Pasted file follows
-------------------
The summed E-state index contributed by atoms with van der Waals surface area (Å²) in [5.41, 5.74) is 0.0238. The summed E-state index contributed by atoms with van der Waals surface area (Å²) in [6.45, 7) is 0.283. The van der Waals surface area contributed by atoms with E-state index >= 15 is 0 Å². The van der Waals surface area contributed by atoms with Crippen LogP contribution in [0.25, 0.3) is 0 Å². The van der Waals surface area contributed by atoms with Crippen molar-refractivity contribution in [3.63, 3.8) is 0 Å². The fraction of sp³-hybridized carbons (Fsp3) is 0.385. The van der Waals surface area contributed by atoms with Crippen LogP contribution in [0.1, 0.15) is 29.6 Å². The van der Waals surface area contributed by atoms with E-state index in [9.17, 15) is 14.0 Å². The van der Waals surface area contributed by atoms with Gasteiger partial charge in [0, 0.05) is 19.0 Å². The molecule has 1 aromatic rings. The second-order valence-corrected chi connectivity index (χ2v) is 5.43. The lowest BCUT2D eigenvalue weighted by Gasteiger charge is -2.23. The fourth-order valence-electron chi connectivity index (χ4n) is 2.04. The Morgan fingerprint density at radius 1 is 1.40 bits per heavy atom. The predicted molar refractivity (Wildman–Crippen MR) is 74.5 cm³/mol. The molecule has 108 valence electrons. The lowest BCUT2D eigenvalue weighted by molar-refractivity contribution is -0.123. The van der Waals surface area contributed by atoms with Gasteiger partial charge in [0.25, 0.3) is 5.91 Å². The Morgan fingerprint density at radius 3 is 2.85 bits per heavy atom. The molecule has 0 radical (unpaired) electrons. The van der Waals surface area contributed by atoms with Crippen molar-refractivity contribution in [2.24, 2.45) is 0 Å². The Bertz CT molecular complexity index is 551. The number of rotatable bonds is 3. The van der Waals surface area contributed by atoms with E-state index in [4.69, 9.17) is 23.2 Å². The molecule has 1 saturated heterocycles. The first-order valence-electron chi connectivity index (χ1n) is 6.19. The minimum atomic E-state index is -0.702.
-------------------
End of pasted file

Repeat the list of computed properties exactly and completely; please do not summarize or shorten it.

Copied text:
The summed E-state index contributed by atoms with van der Waals surface area (Å²) in [5.41, 5.74) is 0.0238. The summed E-state index contributed by atoms with van der Waals surface area (Å²) in [6.45, 7) is 0.283. The van der Waals surface area contributed by atoms with E-state index >= 15 is 0 Å². The van der Waals surface area contributed by atoms with Crippen LogP contribution in [0.25, 0.3) is 0 Å². The van der Waals surface area contributed by atoms with Crippen molar-refractivity contribution in [3.63, 3.8) is 0 Å². The fraction of sp³-hybridized carbons (Fsp3) is 0.385. The van der Waals surface area contributed by atoms with Crippen LogP contribution in [0.1, 0.15) is 29.6 Å². The van der Waals surface area contributed by atoms with E-state index in [9.17, 15) is 14.0 Å². The van der Waals surface area contributed by atoms with Gasteiger partial charge in [0, 0.05) is 19.0 Å². The molecule has 1 aromatic rings. The second-order valence-corrected chi connectivity index (χ2v) is 5.43. The lowest BCUT2D eigenvalue weighted by Gasteiger charge is -2.23. The fourth-order valence-electron chi connectivity index (χ4n) is 2.04. The Morgan fingerprint density at radius 1 is 1.40 bits per heavy atom. The predicted molar refractivity (Wildman–Crippen MR) is 74.5 cm³/mol. The molecule has 108 valence electrons. The lowest BCUT2D eigenvalue weighted by molar-refractivity contribution is -0.123. The van der Waals surface area contributed by atoms with Gasteiger partial charge in [0.25, 0.3) is 5.91 Å². The Morgan fingerprint density at radius 3 is 2.85 bits per heavy atom. The molecule has 0 radical (unpaired) electrons. The van der Waals surface area contributed by atoms with Crippen molar-refractivity contribution in [2.24, 2.45) is 0 Å². The Bertz CT molecular complexity index is 551. The number of rotatable bonds is 3. The van der Waals surface area contributed by atoms with E-state index in [4.69, 9.17) is 23.2 Å². The molecule has 1 saturated heterocycles. The first-order valence-electron chi connectivity index (χ1n) is 6.19. The minimum atomic E-state index is -0.702.